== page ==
This was the case until the internet boomed. In 1994, HotWired, an online companion to Wired magazine, made online banner ads mainstream by selling en masse to AT&T and other companies, heralding a new era of online advertising. The rest is certainly not history – it is developing rapidly, with online advertising now being targeted to our own personal tastes and behaviour (see the view of Michael Smith, Chief Digital Officer at Forbes Media, below).
It is estimated that we spend, on average, 23 hours a week online, be it on a PC or mobile. Our connected experiences during this time are decorated with advertising magically promoting things we are interested in, popping up on websites that might not be related to the product or business that is being marketed, but how is that possible?
Cookies are an incredibly effective way for websites to deliver a more personal experience to their visitors. Variants of cookies can also be used to not only track your activity on a single website, but also your browsing history and overall online behaviour.
Tracking cookies and third-party cookies are used to compile long-term records of your personal online activity. This information is what third party ad-serving companies will use to target their clients’ promotions to you, based on your presumed personal interests, and even advertise them at a time when your online behaviour is deemed to be “ripe for a sale”. Although this targeted way of promoting products can be effective (it has prompted me to follow up on a product or two in the past), it can feel quite Orwellian in its nature.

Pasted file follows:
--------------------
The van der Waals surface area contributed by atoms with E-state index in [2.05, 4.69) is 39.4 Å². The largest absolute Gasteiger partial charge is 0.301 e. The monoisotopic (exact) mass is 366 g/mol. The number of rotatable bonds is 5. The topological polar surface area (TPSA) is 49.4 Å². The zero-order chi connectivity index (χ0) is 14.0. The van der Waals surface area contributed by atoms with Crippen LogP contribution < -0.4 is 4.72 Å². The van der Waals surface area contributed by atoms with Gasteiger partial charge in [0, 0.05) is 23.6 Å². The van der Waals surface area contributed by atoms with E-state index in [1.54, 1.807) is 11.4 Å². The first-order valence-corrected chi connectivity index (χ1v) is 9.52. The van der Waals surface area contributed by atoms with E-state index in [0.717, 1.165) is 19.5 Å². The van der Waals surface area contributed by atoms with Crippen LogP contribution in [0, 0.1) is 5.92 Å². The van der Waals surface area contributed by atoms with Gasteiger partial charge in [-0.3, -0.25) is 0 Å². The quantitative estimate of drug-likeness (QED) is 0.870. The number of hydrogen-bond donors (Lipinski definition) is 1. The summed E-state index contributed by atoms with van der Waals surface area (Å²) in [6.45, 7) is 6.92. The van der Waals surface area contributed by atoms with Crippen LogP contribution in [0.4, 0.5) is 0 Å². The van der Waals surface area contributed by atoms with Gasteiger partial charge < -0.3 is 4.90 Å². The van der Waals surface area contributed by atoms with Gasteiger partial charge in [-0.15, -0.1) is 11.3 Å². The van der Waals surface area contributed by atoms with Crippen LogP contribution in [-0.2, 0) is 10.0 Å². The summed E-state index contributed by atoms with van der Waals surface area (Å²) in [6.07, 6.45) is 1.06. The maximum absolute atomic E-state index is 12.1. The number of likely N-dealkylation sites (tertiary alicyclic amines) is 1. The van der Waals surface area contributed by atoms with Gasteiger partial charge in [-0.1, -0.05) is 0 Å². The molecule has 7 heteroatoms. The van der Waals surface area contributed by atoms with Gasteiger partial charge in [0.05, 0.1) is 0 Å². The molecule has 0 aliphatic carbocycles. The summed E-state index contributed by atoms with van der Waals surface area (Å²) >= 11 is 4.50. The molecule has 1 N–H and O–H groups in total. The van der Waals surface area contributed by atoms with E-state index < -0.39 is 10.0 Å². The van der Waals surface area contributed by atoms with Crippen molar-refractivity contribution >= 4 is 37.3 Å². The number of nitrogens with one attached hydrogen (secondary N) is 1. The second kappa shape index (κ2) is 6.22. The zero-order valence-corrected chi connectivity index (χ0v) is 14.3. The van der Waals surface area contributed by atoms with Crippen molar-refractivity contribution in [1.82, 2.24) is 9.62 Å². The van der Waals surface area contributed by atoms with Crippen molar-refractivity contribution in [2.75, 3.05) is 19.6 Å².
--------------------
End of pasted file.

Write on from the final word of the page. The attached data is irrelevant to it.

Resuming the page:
The pre-internet equivalent of this targeted advertising activity (with tracking or third-party cookies) would have involved someone placing you under constant surveillance while you shopped and record the products you looked at, then follow you around with adverts related to your presumed interests and at times when you were most likely to make a purchase. Would this type of advertising strategy have been seen as acceptable? I don’t think so, but advertisers are able to achieve the same effect online without becoming overtly intrusive on our personal lives.
In 2011, a program was launched by the Digital Advertising Alliance called AdChoices to give people the option to opt out of advertising companies using their online behaviour to present personalised promotions. You may well have seen the AdChoices blue triangular icon in the corner of many banners, but most consumers are not aware of its function or purpose – market research by Parks Associates shows that awareness of AdChoices only grew from 5% in 2011 to 6% in 2013.
So, our online activity is being monitored (to some degree). On the plus side, we are now seeing more relevant promotions while third-party advertising supports free content on many sites. Also, there is a setting on your browser (not too easy to find for some) in which you can block third-party cookies, so we do have a choice. But I wonder where all this tracking activity will lead us and if there will come a point where the “Cookie Monsters” will have overstepped the mark in terms of personal privacy. Who knows what the next 20 years will bring?
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